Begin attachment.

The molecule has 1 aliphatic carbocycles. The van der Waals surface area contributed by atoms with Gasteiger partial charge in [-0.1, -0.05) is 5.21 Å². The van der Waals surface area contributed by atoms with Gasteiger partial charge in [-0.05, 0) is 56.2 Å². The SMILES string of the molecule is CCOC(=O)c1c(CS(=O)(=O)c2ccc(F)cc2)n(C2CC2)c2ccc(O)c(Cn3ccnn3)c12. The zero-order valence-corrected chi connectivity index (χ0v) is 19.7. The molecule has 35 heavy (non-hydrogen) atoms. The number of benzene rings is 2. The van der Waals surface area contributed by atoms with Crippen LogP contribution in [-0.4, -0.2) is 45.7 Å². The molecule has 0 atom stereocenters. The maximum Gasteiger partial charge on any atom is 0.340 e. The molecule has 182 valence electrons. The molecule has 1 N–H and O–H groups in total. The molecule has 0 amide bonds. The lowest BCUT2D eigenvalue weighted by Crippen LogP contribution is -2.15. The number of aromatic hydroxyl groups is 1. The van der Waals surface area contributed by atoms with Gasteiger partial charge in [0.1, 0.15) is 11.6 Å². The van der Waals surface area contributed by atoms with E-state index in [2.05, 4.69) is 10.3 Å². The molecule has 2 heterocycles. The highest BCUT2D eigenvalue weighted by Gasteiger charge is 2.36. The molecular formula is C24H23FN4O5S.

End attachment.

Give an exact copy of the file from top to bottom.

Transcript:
The molecule has 1 aliphatic carbocycles. The van der Waals surface area contributed by atoms with Gasteiger partial charge in [-0.1, -0.05) is 5.21 Å². The van der Waals surface area contributed by atoms with Gasteiger partial charge in [-0.05, 0) is 56.2 Å². The SMILES string of the molecule is CCOC(=O)c1c(CS(=O)(=O)c2ccc(F)cc2)n(C2CC2)c2ccc(O)c(Cn3ccnn3)c12. The zero-order valence-corrected chi connectivity index (χ0v) is 19.7. The molecule has 35 heavy (non-hydrogen) atoms. The number of benzene rings is 2. The van der Waals surface area contributed by atoms with Crippen LogP contribution in [-0.4, -0.2) is 45.7 Å². The molecule has 0 atom stereocenters. The maximum Gasteiger partial charge on any atom is 0.340 e. The molecule has 182 valence electrons. The molecule has 1 N–H and O–H groups in total. The molecule has 0 amide bonds. The lowest BCUT2D eigenvalue weighted by Crippen LogP contribution is -2.15. The number of aromatic hydroxyl groups is 1. The van der Waals surface area contributed by atoms with Gasteiger partial charge in [0.1, 0.15) is 11.6 Å². The van der Waals surface area contributed by atoms with E-state index in [2.05, 4.69) is 10.3 Å². The molecule has 2 heterocycles. The highest BCUT2D eigenvalue weighted by Gasteiger charge is 2.36. The molecular formula is C24H23FN4O5S.